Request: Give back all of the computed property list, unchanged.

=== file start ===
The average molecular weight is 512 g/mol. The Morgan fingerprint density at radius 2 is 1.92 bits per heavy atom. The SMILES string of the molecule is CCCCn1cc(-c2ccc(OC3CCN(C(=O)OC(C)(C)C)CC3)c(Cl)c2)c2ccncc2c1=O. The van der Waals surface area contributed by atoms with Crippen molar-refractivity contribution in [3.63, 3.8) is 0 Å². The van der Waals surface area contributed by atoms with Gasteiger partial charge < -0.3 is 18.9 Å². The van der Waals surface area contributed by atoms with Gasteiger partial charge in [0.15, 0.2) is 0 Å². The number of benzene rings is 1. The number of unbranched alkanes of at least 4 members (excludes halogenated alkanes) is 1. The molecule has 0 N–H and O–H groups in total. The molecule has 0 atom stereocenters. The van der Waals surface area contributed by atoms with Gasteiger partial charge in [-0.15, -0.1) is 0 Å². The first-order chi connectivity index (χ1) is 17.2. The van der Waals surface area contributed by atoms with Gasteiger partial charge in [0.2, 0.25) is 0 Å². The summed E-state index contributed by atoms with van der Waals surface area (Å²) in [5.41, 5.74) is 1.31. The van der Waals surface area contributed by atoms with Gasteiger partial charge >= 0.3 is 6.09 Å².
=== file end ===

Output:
The average molecular weight is 512 g/mol. The Morgan fingerprint density at radius 2 is 1.92 bits per heavy atom. The SMILES string of the molecule is CCCCn1cc(-c2ccc(OC3CCN(C(=O)OC(C)(C)C)CC3)c(Cl)c2)c2ccncc2c1=O. The van der Waals surface area contributed by atoms with Crippen molar-refractivity contribution in [3.63, 3.8) is 0 Å². The van der Waals surface area contributed by atoms with Gasteiger partial charge < -0.3 is 18.9 Å². The van der Waals surface area contributed by atoms with Gasteiger partial charge in [0.15, 0.2) is 0 Å². The number of benzene rings is 1. The number of unbranched alkanes of at least 4 members (excludes halogenated alkanes) is 1. The molecule has 0 N–H and O–H groups in total. The molecule has 0 atom stereocenters. The van der Waals surface area contributed by atoms with Gasteiger partial charge in [-0.15, -0.1) is 0 Å². The first-order chi connectivity index (χ1) is 17.2. The van der Waals surface area contributed by atoms with Gasteiger partial charge in [0.2, 0.25) is 0 Å². The summed E-state index contributed by atoms with van der Waals surface area (Å²) in [5.41, 5.74) is 1.31. The van der Waals surface area contributed by atoms with Gasteiger partial charge >= 0.3 is 6.09 Å².